The rain pounded on the windshield, the wipers barely keeping up with the wet stuff falling from above. McKenzie Hallowell needed to pick feed up for his horses, but he was worried about a flash flood. Those suckers had a way of sneaking up on a body in Texas and if he wasn't careful he'd be caught in more than just the rain. If not for the horses he would have stayed at the ranch making sure the greenhorns on his dude ranch stayed inside. The horses didn't need to be out in this shit. He trusted his ranch hands, but always felt better when he was on site. The place was his baby handed down for generations. He hated that he had to add on a side business to keep things going, but he'd do what he must to keep the place in his family.
McKenzie had both hands on the wheel, his knuckles white with the pressure of holding on tight, his wipers going as fast as they could and he still had trouble seeing out of the window. Fuck. Driving in the rain wasn't his favorite thing, but at least it wasn't dark. He should just turn around. They had enough to last a few days, but he hated being short in case of an emergency. He always planned ahead. If it weren't for a new batch of customers showing up out of the blue yesterday, it would have been taken care of. His partner in Prairie Falls Ranch had failed to mention the team-building group coming from Fresno to see a real ranch in action.
So yesterday he'd had to settle a group into the bunkhouse. They didn't always stay the whole week out at the ranch. Those who didn't want the full experience would head into town and stay at The Snugg Inn, known by the townies as Snuggles. If that name didn't beat all he didn't know what did. This group wanted the whole deal. He wondered how they'd feel at four a.m. when he got them up to feed the animals. God he needed a drink.
No, what McKenzie really needed was to focus on the road, not how good it would be to stop in at Shotz for a drink. His nerves were on edge. Fuckin' storm.
There was a small puddle in the road, but his truck could handle it. Famous last words. Water rushed out of nowhere, filling the area. The current moved his truck along with it. He was going to have to abandon his vehicle, if only he could find a way out of the water. He was fucked. If he didn't get his ass out of the truck now, he might not get another chance. McKenzie rolled down the window because opening the door would be a struggle he didn't want to have. He'd need to conserve as much of his strength as he could if he was going to make it to land.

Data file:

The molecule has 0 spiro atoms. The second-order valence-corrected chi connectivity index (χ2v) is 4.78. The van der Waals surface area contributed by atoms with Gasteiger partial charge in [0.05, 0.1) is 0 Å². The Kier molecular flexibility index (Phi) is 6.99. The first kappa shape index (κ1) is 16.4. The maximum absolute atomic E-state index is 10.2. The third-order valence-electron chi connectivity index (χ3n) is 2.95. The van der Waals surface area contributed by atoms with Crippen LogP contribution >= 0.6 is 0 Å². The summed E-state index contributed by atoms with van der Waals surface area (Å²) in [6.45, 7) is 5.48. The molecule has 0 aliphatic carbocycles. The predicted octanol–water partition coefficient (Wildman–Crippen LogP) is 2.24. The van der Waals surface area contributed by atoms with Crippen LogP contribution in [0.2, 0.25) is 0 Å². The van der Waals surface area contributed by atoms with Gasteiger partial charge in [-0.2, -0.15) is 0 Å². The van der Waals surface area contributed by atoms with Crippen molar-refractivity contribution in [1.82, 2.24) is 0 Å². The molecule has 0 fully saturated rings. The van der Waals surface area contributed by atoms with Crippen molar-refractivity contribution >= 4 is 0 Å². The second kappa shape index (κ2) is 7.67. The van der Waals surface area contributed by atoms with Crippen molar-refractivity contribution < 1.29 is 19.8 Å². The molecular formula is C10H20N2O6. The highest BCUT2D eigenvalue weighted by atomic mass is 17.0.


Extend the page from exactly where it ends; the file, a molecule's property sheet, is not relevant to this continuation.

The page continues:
He crawled out the window and shimmied up to the roof of the truck. The water was already halfway up the hood of the vehicle. McKenzie was going to have to swim. He looked around to see which side would be best but the current was very strong. It could pull him under and keep him there. Fuck. He wasn't looking forward to any of it.
McKenzie turned his head toward the sound. Off to the side on a patch of grass there was a guy standing by his truck waving his arms wildly trying to get his attention.
Was that? It was. Pete Compton, the owner of the feed store. The two had interacted some, but it was just on a casual basis because Compton sold what he needed for the ranch. What was he doing out here? Not McKenzie's best moment to make a fool of himself in front of a hot guy. And not only was Compton there, but he could see a news crew as well. They were probably trolling to find a good story on the storm.
Shit. This would be all over the news, showing the world what an idiot he was. He remembered last year laughing at some guy who'd gotten stuck in a flood. Now he was that guy. In a small town that wasn't something you wanted to be known for, the idiot out in the rain driving into deep water.
"I've got a rope. Think you can catch it?" Pete yelled.
"Yeah. Thanks!" McKenzie shouted back.
Thank all that's holy, someone with a rope stopped.
He felt much better about his chances of surviving. He could still have done without the television crew filming his rescue, but there was nothing he could do about it. Not like he could get a do-over.
The first try he missed the rope; it slipped through his hands and slid into the water. It took time for Pete to pull it back in to try again. This time Pete lassoed it up and caught McKenzie. He'd laugh if he wasn't in such a dire situation. It was the first time someone had roped him in, but he didn't have time to think on that right now. Maybe when he was safe on dry land he could think of kinky things Pete could do with a rope, right now he had other things to focus on. The truck was going down and still moving. The rope tightened. McKenzie moved it so it was around his hips and slid off the truck before it pulled him under with it. He wanted to be in control of the situation. Well, as much control as he could be against the raging water.
It was slow going. He'd slipped under a couple times, but the rope stayed taut and he kept going, one foot in front of the other. He couldn't think about the camera crew or Pete on the other end. McKenzie's focus had to be on survival.
McKenzie lost his footing, and the currents in the water tugged him under. He had just enough time to take in some air and close his eyes before the water was all around him. He did the only thing he could think of. He went to his hands and knees and started to crawl. He hadn't been that far from dry land. The tension from the rope was still there. Pete had to be pulling him--helping him along. McKenzie had to hurry. He was about out of air and there was no way this storm was going to take him down. Today was not a good day to die. There were too many things left undone.